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STATE of New Mexico, Plaintiff-Appellee,
vs.
Willie YANEZ, Defendant-Appellant
 
Case:
No. 2567
 
Location:
Court of Appeals of New Mexico
 
Date:
August 3, 1976
 
Attorneys:
Jan A. Hartke, Acting Chief Public Defender, Bruce L. Herr, Appellate Defender, Reginald J. Storment, Asst. Appellate Defender, Santa Fe, for defendant-appellant.
Toney Anaya, Atty. Gen., Raymond Hamilton, Asst. Atty. Gen., Santa Fe, for plaintiff-appellee.
 
Court:
Wood, Chief Judge. Hernandez and Lopez, JJ., concur.
 
Author:
The Hon. Justice Wood
 

Convicted of possession of morphine contrary to SEC. 54-11-23(A), N.M.S.A.1953 (Repl.Vol. 8, pt. 2, Supp.1975) defendant appeals. The appeal was assigned to the legal calendar on the basis of the facts set forth in the docketing statement. Only two of the issues stated in the docketing statement are argued. See Novak v. Dow, 82 N.M. 30, 474 P.2d 712 (Ct.App.1970). The two issues presented for decision involve: (1) judicial notice, and (2) possession versus use.

The following facts are those set forth in the docketing statement. Agent Moore observed what he suspected was a "score" between defendant and another. After "scoring", defendant went to a drug store and purchased two hypodermic needles. Agent Dunlap interviewed the druggist and notified Agent Moore that the defendant purchased the two hypodermic needles. Agent Dunlap followed the defendant to a service station where the defendant and another entered the restroom. Agent Moore joined Agent Dunlap and an on-the-spot inspection of the restroom disclosed one hypodermic needle that may have been used. Furthermore, Agent Moore saw what he suspected to be fresh needle marks on the defendant's arm.

The defendant was arrested on a charge of possession of heroin. He was transported to Memorial General Hospital where catheterization was used to obtain a urine sample. That sample was positive for morphine.

Judicial Notice

Section 54-11-23(A), supra, is concerned with the possession of a controlled substance. Controlled substances are set forth in five schedules in the statutes. See SEC.(S) 54-11-5 through 54-11-10, N.M.S.A. 1953 (Repl.Vol. 8, pt. 2, Supp.1975). Schedule I lists various opium derivatives including but not limited to desomorphine, morphine-N-oxide, nicomorphine, normorphine. Section 54-11-6(B), supra.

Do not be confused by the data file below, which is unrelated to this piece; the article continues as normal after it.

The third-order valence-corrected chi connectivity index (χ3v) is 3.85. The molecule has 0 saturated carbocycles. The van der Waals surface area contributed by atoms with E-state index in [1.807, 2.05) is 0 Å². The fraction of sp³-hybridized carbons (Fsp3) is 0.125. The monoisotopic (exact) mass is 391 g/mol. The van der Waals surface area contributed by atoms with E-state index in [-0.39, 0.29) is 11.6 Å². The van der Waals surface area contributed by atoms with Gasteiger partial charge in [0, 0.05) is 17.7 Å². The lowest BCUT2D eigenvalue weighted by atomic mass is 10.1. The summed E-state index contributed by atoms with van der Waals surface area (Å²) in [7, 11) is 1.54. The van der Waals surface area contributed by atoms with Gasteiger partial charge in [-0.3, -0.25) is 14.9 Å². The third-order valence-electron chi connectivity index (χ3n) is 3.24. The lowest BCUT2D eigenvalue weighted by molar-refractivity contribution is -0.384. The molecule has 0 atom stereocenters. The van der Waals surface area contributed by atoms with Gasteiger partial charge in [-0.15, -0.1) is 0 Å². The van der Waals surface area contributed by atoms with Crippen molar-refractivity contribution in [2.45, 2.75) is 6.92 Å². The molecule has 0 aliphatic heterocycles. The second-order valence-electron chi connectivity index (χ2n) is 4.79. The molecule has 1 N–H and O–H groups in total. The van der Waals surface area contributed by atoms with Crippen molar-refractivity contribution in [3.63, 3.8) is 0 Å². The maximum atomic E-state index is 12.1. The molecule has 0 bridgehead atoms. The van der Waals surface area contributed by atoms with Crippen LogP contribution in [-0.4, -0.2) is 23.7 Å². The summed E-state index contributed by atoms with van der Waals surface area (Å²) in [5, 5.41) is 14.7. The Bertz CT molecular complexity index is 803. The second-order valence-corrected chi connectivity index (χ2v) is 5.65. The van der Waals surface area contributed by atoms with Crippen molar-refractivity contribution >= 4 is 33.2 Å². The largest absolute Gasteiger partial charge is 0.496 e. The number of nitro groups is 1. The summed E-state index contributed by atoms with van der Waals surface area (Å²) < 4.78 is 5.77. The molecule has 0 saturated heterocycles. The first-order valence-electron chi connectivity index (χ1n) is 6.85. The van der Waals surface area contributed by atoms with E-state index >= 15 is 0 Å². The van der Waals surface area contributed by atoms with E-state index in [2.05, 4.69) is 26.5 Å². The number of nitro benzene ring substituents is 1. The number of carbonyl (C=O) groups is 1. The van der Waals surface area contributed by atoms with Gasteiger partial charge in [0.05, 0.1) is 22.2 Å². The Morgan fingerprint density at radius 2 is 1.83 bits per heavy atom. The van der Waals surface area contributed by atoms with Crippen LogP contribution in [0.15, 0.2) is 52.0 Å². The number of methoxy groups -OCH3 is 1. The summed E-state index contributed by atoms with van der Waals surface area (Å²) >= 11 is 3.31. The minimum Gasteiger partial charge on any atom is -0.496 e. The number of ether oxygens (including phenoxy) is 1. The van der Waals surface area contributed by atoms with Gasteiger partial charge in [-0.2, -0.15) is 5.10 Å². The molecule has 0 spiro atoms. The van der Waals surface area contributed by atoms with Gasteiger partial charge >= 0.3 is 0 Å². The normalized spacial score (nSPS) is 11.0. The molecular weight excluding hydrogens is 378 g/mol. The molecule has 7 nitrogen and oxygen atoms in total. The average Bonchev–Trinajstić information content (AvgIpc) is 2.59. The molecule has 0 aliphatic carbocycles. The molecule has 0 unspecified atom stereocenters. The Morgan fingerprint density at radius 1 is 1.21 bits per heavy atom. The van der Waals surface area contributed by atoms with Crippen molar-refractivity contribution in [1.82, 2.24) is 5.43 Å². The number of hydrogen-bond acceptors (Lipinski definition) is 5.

The word "morphine" does not appear in the schedules. There was no proof that "morphine" was included within any of the items listed in the various schedules.

Schedule II includes within the list of controlled substances "opium and opiate, and any salt, compound, derivative or preparation of opium or opiate". Section 54-11-7(A)(1), supra.

The trial court took judicial notice that morphine is an opium derivative. Defendant contends this was error.

Stedman's Medical Dictionary (Second Lawyers' Ed. 1966) page 1015, defines morphine as "the chief narcotic principle (alkaloids) of opium". A similar definition is given in Webster's Third New International Dictionary (1966).

Evidence Rule 201(b)(2) authorizes judicial notice of a fact not subject to reasonable dispute in that it is capable of accurate and ready determination by resort to sources whose accuracy cannot reasonably be questioned. That morphine is an opium derivative is a fact not subject to reasonable dispute. Compare, Hartford Accident and Indemnity Co. v. Beevers, 84 N.M. 159, 500 P.2d 444 (Ct.App.1972). The trial court properly took judicial notice of that fact. State v. Brennan, 89 Mont. 479, 300 P. 273 (1931); Jefferson v. State, 34 Okl.Cr. 56, 244 P. 460 (1926).

Possession Versus Use

Defendant contends that he was convicted of "use" of morphine rather than its possession and that "use" is not prohibited by SEC. 54-11-23(A), supra. He points out that a statute prohibiting "use" of a narcotic drug, SEC. 54-7-50, N.M.S.A.1953 (Repl.Vol. 8, pt. 2) has been repealed.

This argument overlooks the fact that defendant was convicted of possession. The presence of morphine in defendant's urine was an item of circumstantial evidence tending to show that defendant had possessed morphine. The presence of morphine in the urine, together with the facts stated earlier in the opinion, was substantial evidence that defendant possessed morphine. Franklin v. State, 8 Md.App. 134, 258 A.2d 767 (1969); Peachie v. State, 203 Md. 239, 100 A.2d 1 (Ct.App.1953).

The judgment and sentence are affirmed.